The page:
I can still remember the scene. It was many years ago and my dad asked me how things were going at work. I started my list of complaints. “It’s hard to juggle so much.” “The office politics are terrible.” “I’m totally burned out.” “My long commute is killing me.” And on and on.
I was hoping for a little sympathy. Instead, dad gave me a disgusted look and basically said, “Why are you playing the victim? Take charge of your life, for crying out loud. Organize yourself so that you’re not so busy. If you don’t like your long commute, then move.” He then walked away.
I was taken aback. Yet it was exactly what I needed to hear. I was playing the victim. I was blaming other people and outside influences for how I was feeling. Surprisingly, his words made me feel empowered. Yes, I was free to choose my attitude, my level of busyness, my commute, and my response to everything that was happening to me. That small conversation was a big wake-up call and it helped me realize that I needed to make some big changes. Even reinvent myself.
In fact, I find that I have to reinvent myself again and again. If not, entropy takes over. It is so easy to get in a rut, get lazy, and become a victim. I’ve never been a school teacher or administrator, but I interact with a lot of them. And so often I hear that they are burned out, tired, or overwhelmed. Some are disillusioned with the behavior of children, or the lack of parent engagement, or the general direction of education. Others lack the enthusiasm they once had when they first started. Truly, life has a way of beating us down and unless we continually sharpen our saw and, from time to time, strive to reinvent ourselves, it is easy to become a victim of outside influences.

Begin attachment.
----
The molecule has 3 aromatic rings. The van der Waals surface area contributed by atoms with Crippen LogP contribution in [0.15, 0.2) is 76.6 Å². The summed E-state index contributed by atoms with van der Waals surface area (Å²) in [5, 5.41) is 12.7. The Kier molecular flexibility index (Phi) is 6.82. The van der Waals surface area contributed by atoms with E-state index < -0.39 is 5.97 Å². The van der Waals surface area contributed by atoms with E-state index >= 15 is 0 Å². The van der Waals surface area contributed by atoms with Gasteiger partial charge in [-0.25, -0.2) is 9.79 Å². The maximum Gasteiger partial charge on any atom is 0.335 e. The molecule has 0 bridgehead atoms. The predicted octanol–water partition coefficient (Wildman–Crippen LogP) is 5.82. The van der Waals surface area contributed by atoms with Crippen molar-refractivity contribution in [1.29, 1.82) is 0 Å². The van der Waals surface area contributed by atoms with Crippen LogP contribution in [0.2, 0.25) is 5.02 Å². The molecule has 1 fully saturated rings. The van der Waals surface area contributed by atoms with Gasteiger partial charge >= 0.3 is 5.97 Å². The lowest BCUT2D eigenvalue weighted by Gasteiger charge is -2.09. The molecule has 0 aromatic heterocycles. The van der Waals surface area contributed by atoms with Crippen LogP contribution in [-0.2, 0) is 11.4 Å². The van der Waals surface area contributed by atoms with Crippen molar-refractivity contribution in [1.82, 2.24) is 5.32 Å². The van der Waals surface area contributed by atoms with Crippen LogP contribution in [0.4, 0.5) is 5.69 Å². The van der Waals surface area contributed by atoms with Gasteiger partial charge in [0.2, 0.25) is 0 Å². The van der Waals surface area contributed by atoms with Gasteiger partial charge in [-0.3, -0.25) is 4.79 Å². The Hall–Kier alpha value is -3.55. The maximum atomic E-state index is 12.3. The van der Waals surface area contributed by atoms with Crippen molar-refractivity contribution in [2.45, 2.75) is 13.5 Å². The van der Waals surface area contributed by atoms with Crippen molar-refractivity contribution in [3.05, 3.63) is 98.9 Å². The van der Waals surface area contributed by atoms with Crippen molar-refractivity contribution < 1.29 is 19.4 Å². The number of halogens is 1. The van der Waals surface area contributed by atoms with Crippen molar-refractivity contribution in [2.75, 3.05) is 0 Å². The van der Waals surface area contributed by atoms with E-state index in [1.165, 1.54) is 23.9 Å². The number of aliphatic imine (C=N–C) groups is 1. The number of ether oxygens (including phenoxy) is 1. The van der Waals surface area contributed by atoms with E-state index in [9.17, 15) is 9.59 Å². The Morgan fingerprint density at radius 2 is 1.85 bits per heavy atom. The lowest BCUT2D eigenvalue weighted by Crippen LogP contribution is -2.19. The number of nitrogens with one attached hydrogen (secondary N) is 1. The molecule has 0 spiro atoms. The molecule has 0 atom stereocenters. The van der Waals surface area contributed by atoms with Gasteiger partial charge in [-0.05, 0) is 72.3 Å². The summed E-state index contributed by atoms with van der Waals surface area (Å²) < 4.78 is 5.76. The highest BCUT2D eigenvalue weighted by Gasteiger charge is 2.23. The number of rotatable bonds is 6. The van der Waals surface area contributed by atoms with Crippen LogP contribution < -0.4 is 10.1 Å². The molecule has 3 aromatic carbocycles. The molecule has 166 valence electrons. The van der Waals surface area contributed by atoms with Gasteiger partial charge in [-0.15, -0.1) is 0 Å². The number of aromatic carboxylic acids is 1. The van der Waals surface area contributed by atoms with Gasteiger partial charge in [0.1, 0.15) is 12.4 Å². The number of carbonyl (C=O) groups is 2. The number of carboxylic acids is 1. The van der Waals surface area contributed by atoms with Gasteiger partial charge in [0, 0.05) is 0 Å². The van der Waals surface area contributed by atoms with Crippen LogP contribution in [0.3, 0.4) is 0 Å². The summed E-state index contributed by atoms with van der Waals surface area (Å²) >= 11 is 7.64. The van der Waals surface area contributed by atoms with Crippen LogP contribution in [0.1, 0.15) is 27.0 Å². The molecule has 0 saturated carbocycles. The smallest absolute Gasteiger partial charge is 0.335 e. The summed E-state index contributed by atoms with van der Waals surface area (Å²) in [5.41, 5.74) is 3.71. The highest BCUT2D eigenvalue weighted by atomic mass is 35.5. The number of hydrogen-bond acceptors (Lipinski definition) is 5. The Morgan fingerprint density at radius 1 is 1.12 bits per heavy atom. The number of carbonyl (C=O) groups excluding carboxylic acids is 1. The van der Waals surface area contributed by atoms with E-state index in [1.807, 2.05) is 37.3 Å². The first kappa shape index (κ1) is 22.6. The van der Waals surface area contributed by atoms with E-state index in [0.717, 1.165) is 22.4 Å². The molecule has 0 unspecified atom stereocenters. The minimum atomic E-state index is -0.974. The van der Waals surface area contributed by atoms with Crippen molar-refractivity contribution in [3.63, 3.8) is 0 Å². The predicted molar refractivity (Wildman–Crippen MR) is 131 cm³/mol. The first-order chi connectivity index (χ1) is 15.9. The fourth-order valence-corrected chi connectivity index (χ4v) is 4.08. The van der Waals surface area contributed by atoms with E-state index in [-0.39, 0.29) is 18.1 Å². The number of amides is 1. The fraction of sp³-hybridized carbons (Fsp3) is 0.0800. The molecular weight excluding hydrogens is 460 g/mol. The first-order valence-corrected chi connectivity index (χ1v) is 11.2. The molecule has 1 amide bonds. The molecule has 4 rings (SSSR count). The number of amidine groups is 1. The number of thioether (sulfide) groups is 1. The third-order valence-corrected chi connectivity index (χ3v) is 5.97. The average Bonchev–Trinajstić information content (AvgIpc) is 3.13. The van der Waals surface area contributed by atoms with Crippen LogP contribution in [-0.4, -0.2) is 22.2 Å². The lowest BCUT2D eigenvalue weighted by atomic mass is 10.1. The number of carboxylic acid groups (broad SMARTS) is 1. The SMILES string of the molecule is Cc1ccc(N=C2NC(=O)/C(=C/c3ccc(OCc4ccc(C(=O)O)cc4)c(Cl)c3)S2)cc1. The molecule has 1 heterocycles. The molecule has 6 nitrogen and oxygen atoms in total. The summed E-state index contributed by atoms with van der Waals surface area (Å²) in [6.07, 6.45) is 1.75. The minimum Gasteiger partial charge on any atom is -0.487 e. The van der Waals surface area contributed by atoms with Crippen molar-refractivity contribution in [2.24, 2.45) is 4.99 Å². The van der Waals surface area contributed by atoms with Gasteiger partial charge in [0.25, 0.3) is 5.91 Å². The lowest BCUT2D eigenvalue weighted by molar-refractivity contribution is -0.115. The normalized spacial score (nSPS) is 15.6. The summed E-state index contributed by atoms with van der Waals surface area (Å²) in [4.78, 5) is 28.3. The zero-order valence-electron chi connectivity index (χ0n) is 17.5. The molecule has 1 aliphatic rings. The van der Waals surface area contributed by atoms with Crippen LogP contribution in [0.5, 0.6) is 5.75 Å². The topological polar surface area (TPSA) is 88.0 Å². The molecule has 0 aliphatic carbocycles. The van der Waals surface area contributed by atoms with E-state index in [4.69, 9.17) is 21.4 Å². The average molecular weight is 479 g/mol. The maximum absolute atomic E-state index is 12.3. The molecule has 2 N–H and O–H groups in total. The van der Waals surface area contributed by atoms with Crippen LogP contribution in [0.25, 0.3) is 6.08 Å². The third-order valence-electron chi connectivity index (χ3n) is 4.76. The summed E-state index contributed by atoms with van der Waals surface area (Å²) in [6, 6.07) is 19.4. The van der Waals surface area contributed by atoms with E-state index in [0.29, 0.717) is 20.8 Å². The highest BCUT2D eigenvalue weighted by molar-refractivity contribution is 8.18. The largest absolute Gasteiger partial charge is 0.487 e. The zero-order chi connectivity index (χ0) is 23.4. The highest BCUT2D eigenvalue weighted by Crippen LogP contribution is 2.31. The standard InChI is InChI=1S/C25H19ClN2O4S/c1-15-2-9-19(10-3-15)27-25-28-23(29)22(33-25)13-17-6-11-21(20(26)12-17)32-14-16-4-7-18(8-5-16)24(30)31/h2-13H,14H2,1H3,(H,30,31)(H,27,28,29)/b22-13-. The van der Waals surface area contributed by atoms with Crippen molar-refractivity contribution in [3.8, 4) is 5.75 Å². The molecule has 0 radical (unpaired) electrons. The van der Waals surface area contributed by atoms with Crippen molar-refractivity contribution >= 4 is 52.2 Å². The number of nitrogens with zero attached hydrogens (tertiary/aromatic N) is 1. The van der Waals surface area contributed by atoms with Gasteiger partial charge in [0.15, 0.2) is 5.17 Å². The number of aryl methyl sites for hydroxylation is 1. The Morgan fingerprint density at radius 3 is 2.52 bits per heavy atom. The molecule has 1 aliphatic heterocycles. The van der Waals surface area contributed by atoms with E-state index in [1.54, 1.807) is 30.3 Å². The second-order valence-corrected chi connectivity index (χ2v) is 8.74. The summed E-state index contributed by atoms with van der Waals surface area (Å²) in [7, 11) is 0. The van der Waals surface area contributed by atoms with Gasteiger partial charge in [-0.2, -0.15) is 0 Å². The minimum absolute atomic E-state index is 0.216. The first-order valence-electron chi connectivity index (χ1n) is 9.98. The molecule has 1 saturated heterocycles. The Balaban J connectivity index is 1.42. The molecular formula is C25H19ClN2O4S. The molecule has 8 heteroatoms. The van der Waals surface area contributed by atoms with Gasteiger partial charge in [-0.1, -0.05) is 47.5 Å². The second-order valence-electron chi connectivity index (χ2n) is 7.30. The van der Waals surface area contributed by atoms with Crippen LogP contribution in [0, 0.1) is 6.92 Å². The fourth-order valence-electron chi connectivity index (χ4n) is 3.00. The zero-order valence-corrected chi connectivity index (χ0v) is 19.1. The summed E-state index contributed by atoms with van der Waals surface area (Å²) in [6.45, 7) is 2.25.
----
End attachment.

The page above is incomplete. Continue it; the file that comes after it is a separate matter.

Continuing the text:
I recently heard the most inspiring speech from a student at Utah Valley University named Raechel. She spoke about the challenges she faced as a college student, including her parents’ divorce, her brother’s death from overdose, and more. This short speech (at the end of this article) is so good that I wanted to share it with you. Please take a few minutes to listen to it.
After hearing about Raechel’s problems, my problems suddenly seemed small. I was amazed by her ability to rise above becoming a victim or feeling sorry for herself to create a great life. It was another wake-up call and it inspired me to make some important changes in my life, including becoming a better husband and father and rethinking my definition of success.
As we have recently begun the New Year, I encourage you to reinvent yourself, to take charge of your conditions, and to make the changes in your life you’ve always wanted to make—whether it be repairing a broken relationship, getting in shape, or becoming a better educator. Yes, change can be hard. But I believe you and I have the ability to change and get better. The 7 Habits provide a great model for doing that. It starts with being proactive and using the 4 Unique Human Gifts of self-awareness, imagination, conscience, and independent will. And, once we have our own act together to some degree and win a Private Victory, we then have the foundation to work well with others and win a Public Victory. It’s inside out.
I wish you my best on making 2019 your best year ever.
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